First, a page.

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I took a leap of faith when I decided to join the first cohort of Camelback Ventures' Capital Collaborative program back in 2019. I wasn’t sure what to expect from this new initiative to work with white-identifying philanthropic leaders to critically examine and deepen their commitment to racial and gender equity. It was reassuring to know that it was being run by Camelback Ventures, known for its high quality programs. But both my organization, Voqal, and I were already committed to racial and gender equity. Did I need to engage in a six-month program on the topic? Would it be impactful?
I knew I made the right decision to join after the first session. I came into the program with what I thought was a solid understanding of equity issues and how to tailor my work to embrace equity, but I quickly realized that I had a lot to learn. The program gave me the safe space with a group of like-minded peers to learn and gain a richer understanding of power dynamics and the meaning of equity. I didn’t know what I didn’t know until the Capital Collaborative, and the program opened my eyes to the many nuances of racial and gender equity.
Now that I am almost two years removed from the Collaborative, it is easy to see the impacts the program had on me and my work leading the education opportunity gap-related impact investing and grantmaking at Voqal. My investing and giving in the past year has risen to 90% organizations that are woman- and/or BIPOC-led, and in 2022 that number will be 100%. As a result, my overall portfolio of all open grants has increased from about 50% to over 75% BIPOC- and woman-led organizations today.
My grants are now all general operating to disrupt traditional philanthropic power dynamics, giving the entrepreneurs and organizational leaders the ability to decide how best to spend the money, rather than restricting grants to specific programs or projects that I think are most important.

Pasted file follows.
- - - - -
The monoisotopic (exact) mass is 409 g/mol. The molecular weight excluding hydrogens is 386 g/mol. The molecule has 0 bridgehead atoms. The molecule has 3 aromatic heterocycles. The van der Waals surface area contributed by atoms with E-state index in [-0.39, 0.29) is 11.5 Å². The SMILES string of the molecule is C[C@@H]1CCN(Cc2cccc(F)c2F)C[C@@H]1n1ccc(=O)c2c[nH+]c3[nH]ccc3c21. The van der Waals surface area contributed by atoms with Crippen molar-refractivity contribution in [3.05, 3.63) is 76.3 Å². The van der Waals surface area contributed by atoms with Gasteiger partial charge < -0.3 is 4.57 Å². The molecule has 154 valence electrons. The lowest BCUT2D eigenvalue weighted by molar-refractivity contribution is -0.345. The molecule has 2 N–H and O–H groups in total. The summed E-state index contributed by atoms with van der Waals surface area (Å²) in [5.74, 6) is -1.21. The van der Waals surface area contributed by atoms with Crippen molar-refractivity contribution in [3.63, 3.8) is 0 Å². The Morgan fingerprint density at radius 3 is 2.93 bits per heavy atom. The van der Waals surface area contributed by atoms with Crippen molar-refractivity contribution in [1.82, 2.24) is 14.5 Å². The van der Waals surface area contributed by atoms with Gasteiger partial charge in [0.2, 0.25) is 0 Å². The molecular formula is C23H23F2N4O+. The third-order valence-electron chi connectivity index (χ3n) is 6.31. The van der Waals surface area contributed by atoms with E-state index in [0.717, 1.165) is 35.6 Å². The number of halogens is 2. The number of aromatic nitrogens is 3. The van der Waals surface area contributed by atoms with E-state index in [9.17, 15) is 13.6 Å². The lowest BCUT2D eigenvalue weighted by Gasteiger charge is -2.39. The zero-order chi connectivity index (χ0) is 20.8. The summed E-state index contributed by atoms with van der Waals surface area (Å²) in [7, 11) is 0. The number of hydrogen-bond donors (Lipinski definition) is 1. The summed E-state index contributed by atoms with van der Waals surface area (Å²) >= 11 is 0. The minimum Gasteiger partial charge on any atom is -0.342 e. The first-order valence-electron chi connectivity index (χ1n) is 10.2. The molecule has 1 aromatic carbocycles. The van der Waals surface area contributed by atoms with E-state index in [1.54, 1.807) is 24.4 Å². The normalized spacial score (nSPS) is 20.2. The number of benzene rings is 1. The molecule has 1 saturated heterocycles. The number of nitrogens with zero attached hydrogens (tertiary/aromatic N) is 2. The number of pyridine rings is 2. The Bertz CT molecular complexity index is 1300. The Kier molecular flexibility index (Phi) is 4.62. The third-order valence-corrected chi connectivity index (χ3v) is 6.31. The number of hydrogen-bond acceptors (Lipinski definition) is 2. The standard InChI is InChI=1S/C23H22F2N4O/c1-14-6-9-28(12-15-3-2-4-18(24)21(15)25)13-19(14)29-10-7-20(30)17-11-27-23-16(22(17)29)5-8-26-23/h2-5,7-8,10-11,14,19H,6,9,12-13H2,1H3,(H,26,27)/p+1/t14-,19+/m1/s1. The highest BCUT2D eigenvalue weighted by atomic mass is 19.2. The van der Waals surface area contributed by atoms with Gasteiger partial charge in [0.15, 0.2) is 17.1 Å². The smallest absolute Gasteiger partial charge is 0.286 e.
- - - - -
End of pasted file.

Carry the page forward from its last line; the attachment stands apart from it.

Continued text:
Crucially, I now also examine the impact this funding has on the broader opportunity for historically under-resourced entrepreneurs, since the general funding environment for women and BIPOC founders is dismal.
I think that the most important impact the Capital Collaborative has had on me and my work is that racial and gender equity are now the driving force behind my investing and grantmaking decisions, not merely a component.
The Collaborative has helped me better clarify and strengthen my programmatic goal of measurably reducing educational opportunity gaps, as well as better meet Voqal’s organizational mission. Not only has the Collaborative made me a better venture philanthropist, it has made me a better person and reminded me why I got into this work to begin with.
Camelback Ventures’ Capital Collaborative works with white funders and social impact investors who want to deepen their individual and organizational commitment to racial and gender equity — but may not know how. Our unique approach brings together a community of white accomplices to engage in an introspective and concrete curriculum, to diversify their networks and make their grantmaking processes more equitable. Learn more about Camelback Ventures’ 2022 Capital Collaborative today!
Vinny Badolato serves as the Education Program Director at Voqal, a national organization that is advancing social equity by building an educated, empowered, and engaged public. He leads the education venture philanthropy work with the central goal of measurably reducing opportunity gaps in education. Vinny has worked for over fifteen years at Colorado-focused and national advocacy, policy, and philanthropic organizations advancing issues to improve educational opportunities for individuals from babies to adults. He worked in government management consulting prior to dedicating his career to improving education. In Vinny’s own words: “Education funder, policy wonk, political junkie. Working to advance racial, gender, and economic opportunity through education equity and justice.”